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With the end of the Civil War, the Union Army began to leave the island, which led to scores of freedmen leaving too, either following the Army for jobs, moving on to reclaimed plantations for wage jobs, or moving further inland. At the same time, the schools began to close, the barracks emptied, and the missionaries, once a sign of forward progression, left also. For the first time in six years, the freedmen who remained in Mitchelville were on their own.

In spite of these changes, it appears that Mitchelville was still an active village. An AMA teacher described Mitchelville in 1867:
“There are several large plantations upon which are small settlements, but the greater part of the colored population of the island are located a short distance from Hilton Head [meaning the old military base] at a place called Mitchelville. . . . It is an incorporated town, regularly laid out in streets and squares. About 1500 inhabitants, not a single white person. There are three churches – two Baptist, one Methodist, two schools which are taught by A.M.A. teachers.”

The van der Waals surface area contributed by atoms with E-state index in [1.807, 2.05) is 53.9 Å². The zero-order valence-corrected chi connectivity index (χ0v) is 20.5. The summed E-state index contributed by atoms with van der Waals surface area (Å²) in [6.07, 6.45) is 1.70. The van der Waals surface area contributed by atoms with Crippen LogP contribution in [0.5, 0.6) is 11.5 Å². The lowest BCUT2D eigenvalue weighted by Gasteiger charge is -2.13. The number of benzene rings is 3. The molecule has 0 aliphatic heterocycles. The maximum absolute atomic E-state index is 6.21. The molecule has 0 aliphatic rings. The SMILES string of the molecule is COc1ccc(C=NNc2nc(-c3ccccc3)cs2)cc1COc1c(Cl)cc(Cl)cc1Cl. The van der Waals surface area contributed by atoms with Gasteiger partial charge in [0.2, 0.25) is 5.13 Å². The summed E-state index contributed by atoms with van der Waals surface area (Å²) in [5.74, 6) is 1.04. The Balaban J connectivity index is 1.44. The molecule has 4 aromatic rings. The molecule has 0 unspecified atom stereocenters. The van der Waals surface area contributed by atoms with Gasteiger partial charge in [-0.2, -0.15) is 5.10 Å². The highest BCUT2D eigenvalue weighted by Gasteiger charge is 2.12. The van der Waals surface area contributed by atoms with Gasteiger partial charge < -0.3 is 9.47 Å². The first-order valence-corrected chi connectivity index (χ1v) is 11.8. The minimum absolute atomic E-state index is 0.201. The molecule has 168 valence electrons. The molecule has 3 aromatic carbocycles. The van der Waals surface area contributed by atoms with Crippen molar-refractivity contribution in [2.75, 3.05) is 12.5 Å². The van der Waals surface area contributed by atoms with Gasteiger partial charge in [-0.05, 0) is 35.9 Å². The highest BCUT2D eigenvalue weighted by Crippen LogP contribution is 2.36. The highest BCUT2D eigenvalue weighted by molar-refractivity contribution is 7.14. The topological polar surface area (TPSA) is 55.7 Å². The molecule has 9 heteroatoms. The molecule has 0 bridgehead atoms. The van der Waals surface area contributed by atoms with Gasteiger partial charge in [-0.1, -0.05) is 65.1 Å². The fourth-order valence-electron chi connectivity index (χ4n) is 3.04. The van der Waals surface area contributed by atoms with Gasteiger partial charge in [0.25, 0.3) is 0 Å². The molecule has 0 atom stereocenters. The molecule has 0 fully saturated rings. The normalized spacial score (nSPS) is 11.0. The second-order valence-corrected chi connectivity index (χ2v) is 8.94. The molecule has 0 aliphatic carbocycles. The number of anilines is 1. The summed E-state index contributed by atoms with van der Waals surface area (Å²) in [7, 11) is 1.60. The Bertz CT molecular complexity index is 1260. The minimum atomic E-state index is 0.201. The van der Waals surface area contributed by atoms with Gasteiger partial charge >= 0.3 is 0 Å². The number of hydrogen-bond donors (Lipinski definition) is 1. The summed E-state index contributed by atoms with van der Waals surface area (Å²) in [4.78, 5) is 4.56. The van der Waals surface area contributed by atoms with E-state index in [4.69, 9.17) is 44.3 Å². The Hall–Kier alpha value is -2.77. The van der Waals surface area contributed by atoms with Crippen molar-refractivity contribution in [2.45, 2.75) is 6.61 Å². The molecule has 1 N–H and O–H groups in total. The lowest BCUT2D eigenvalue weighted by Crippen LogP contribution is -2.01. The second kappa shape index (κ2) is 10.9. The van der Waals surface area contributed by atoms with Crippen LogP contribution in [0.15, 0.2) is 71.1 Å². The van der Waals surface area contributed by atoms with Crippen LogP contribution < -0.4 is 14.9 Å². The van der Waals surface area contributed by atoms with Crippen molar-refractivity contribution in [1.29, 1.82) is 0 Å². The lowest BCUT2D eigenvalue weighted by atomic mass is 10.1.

There were no whites living in Mitchelville since The Home, where AMA teachers had previously lived, had blown down during a storm in November 1867. What remained of the building, however, was still being used as a school. Although the military had left, taking jobs with them, many blacks turned to subsistence farming. Some formed collectives, joining together to rent large plantations from the government. Many of the freedmen were able to save their wages until they had the money to purchase land. However, many of the lands being planted by the freedmen were no longer available. Worse, many lands purchased by freedmen in good faith, were returned to their Southern owners, with the blacks divested of their interest.

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